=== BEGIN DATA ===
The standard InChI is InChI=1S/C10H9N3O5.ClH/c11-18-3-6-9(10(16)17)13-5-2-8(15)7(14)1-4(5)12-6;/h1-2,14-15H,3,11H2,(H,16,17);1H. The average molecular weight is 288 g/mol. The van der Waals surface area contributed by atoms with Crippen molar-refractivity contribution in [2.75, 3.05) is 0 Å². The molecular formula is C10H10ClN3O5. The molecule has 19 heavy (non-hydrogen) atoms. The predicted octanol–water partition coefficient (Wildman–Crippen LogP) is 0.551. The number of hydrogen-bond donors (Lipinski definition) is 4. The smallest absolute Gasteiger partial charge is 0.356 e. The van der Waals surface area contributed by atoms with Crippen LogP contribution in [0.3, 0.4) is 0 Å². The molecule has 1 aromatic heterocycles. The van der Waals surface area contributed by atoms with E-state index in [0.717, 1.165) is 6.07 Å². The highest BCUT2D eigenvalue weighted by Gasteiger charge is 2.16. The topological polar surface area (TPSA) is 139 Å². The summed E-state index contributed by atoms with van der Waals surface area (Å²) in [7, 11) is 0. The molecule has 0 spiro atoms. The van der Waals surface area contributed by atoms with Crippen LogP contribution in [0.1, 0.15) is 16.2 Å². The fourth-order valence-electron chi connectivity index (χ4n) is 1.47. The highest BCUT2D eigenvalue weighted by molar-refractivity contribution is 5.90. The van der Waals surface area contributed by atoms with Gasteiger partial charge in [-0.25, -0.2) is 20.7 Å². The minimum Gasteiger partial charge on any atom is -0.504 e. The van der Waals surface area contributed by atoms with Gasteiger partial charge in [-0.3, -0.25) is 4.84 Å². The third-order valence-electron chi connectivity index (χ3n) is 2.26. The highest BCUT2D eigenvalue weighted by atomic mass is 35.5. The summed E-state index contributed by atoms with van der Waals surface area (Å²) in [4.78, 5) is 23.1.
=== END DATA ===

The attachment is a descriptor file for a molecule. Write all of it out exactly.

The standard InChI is InChI=1S/C10H9N3O5.ClH/c11-18-3-6-9(10(16)17)13-5-2-8(15)7(14)1-4(5)12-6;/h1-2,14-15H,3,11H2,(H,16,17);1H. The average molecular weight is 288 g/mol. The van der Waals surface area contributed by atoms with Crippen molar-refractivity contribution in [2.75, 3.05) is 0 Å². The molecular formula is C10H10ClN3O5. The molecule has 19 heavy (non-hydrogen) atoms. The predicted octanol–water partition coefficient (Wildman–Crippen LogP) is 0.551. The number of hydrogen-bond donors (Lipinski definition) is 4. The smallest absolute Gasteiger partial charge is 0.356 e. The van der Waals surface area contributed by atoms with Crippen LogP contribution in [0.3, 0.4) is 0 Å². The molecule has 1 aromatic heterocycles. The van der Waals surface area contributed by atoms with E-state index in [0.717, 1.165) is 6.07 Å². The highest BCUT2D eigenvalue weighted by Gasteiger charge is 2.16. The topological polar surface area (TPSA) is 139 Å². The summed E-state index contributed by atoms with van der Waals surface area (Å²) in [7, 11) is 0. The molecule has 0 spiro atoms. The van der Waals surface area contributed by atoms with Crippen LogP contribution in [0.1, 0.15) is 16.2 Å². The fourth-order valence-electron chi connectivity index (χ4n) is 1.47. The highest BCUT2D eigenvalue weighted by molar-refractivity contribution is 5.90. The van der Waals surface area contributed by atoms with Gasteiger partial charge in [-0.25, -0.2) is 20.7 Å². The minimum Gasteiger partial charge on any atom is -0.504 e. The van der Waals surface area contributed by atoms with Gasteiger partial charge in [-0.3, -0.25) is 4.84 Å². The third-order valence-electron chi connectivity index (χ3n) is 2.26. The highest BCUT2D eigenvalue weighted by atomic mass is 35.5. The summed E-state index contributed by atoms with van der Waals surface area (Å²) in [4.78, 5) is 23.1.